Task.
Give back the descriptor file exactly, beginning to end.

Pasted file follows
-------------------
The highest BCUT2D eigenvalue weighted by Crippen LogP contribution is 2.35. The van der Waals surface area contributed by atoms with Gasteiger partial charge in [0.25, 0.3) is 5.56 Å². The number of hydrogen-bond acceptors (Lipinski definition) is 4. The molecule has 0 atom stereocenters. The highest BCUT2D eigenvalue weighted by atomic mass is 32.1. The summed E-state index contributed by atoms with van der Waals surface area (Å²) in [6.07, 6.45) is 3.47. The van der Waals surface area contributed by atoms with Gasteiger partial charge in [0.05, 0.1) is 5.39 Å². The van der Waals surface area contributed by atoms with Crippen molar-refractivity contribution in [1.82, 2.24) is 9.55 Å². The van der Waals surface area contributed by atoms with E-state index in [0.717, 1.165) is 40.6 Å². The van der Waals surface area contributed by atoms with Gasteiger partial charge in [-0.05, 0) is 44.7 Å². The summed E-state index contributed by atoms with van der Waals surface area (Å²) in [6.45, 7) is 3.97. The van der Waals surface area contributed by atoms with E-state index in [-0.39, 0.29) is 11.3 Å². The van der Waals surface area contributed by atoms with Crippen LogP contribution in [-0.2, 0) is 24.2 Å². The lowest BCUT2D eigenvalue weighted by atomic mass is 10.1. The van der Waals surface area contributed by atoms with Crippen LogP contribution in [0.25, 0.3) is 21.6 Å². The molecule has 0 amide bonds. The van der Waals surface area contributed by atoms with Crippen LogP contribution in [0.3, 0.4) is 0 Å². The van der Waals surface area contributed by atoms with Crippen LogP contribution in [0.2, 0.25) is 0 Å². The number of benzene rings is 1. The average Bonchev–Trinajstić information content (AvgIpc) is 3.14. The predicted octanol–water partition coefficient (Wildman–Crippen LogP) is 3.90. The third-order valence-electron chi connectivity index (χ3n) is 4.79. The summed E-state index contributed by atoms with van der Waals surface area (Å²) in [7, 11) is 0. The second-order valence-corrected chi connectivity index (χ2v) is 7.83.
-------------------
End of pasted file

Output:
The highest BCUT2D eigenvalue weighted by Crippen LogP contribution is 2.35. The van der Waals surface area contributed by atoms with Gasteiger partial charge in [0.25, 0.3) is 5.56 Å². The number of hydrogen-bond acceptors (Lipinski definition) is 4. The molecule has 0 atom stereocenters. The highest BCUT2D eigenvalue weighted by atomic mass is 32.1. The summed E-state index contributed by atoms with van der Waals surface area (Å²) in [6.07, 6.45) is 3.47. The van der Waals surface area contributed by atoms with Gasteiger partial charge in [0.05, 0.1) is 5.39 Å². The van der Waals surface area contributed by atoms with Crippen molar-refractivity contribution in [1.82, 2.24) is 9.55 Å². The van der Waals surface area contributed by atoms with E-state index in [0.717, 1.165) is 40.6 Å². The van der Waals surface area contributed by atoms with Gasteiger partial charge in [-0.05, 0) is 44.7 Å². The summed E-state index contributed by atoms with van der Waals surface area (Å²) in [6.45, 7) is 3.97. The van der Waals surface area contributed by atoms with E-state index in [-0.39, 0.29) is 11.3 Å². The van der Waals surface area contributed by atoms with Crippen LogP contribution in [-0.2, 0) is 24.2 Å². The lowest BCUT2D eigenvalue weighted by atomic mass is 10.1. The van der Waals surface area contributed by atoms with Crippen LogP contribution in [0.25, 0.3) is 21.6 Å². The molecule has 0 amide bonds. The van der Waals surface area contributed by atoms with Crippen LogP contribution in [0.3, 0.4) is 0 Å². The van der Waals surface area contributed by atoms with Crippen LogP contribution in [0.2, 0.25) is 0 Å². The number of benzene rings is 1. The average Bonchev–Trinajstić information content (AvgIpc) is 3.14. The predicted octanol–water partition coefficient (Wildman–Crippen LogP) is 3.90. The third-order valence-electron chi connectivity index (χ3n) is 4.79. The summed E-state index contributed by atoms with van der Waals surface area (Å²) in [7, 11) is 0. The second-order valence-corrected chi connectivity index (χ2v) is 7.83.